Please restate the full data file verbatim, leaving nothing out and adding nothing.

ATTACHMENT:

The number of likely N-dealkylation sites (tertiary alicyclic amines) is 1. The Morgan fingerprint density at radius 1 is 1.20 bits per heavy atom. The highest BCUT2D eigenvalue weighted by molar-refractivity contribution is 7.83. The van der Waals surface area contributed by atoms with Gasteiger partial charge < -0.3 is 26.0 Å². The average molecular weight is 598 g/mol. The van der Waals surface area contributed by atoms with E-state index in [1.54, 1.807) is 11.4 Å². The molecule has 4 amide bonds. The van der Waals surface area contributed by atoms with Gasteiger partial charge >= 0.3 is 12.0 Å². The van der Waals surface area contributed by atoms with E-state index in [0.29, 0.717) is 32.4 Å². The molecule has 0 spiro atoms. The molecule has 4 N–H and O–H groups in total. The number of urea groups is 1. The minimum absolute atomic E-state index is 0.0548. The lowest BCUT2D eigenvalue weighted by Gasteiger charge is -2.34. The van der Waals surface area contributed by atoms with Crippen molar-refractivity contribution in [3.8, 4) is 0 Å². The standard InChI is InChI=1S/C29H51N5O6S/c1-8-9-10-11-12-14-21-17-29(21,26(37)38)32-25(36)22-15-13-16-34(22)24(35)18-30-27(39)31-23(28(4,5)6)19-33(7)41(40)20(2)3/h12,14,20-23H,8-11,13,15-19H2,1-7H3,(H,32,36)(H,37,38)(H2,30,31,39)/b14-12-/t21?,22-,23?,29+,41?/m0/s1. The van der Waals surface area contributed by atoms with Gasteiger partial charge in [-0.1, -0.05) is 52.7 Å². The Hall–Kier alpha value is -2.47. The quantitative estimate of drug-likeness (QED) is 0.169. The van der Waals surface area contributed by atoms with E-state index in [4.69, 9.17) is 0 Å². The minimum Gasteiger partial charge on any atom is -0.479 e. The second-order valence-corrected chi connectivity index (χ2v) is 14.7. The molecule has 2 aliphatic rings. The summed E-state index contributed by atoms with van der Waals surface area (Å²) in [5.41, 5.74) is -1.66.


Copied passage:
The number of likely N-dealkylation sites (tertiary alicyclic amines) is 1. The Morgan fingerprint density at radius 1 is 1.20 bits per heavy atom. The highest BCUT2D eigenvalue weighted by molar-refractivity contribution is 7.83. The van der Waals surface area contributed by atoms with Gasteiger partial charge < -0.3 is 26.0 Å². The average molecular weight is 598 g/mol. The van der Waals surface area contributed by atoms with E-state index in [1.54, 1.807) is 11.4 Å². The molecule has 4 amide bonds. The van der Waals surface area contributed by atoms with Gasteiger partial charge >= 0.3 is 12.0 Å². The van der Waals surface area contributed by atoms with E-state index in [0.29, 0.717) is 32.4 Å². The molecule has 0 spiro atoms. The molecule has 4 N–H and O–H groups in total. The number of urea groups is 1. The minimum absolute atomic E-state index is 0.0548. The lowest BCUT2D eigenvalue weighted by Gasteiger charge is -2.34. The van der Waals surface area contributed by atoms with Crippen molar-refractivity contribution in [3.8, 4) is 0 Å². The standard InChI is InChI=1S/C29H51N5O6S/c1-8-9-10-11-12-14-21-17-29(21,26(37)38)32-25(36)22-15-13-16-34(22)24(35)18-30-27(39)31-23(28(4,5)6)19-33(7)41(40)20(2)3/h12,14,20-23H,8-11,13,15-19H2,1-7H3,(H,32,36)(H,37,38)(H2,30,31,39)/b14-12-/t21?,22-,23?,29+,41?/m0/s1. The van der Waals surface area contributed by atoms with Gasteiger partial charge in [-0.1, -0.05) is 52.7 Å². The Hall–Kier alpha value is -2.47. The quantitative estimate of drug-likeness (QED) is 0.169. The van der Waals surface area contributed by atoms with E-state index in [4.69, 9.17) is 0 Å². The minimum Gasteiger partial charge on any atom is -0.479 e. The second-order valence-corrected chi connectivity index (χ2v) is 14.7. The molecule has 2 aliphatic rings. The summed E-state index contributed by atoms with van der Waals surface area (Å²) in [5.41, 5.74) is -1.66.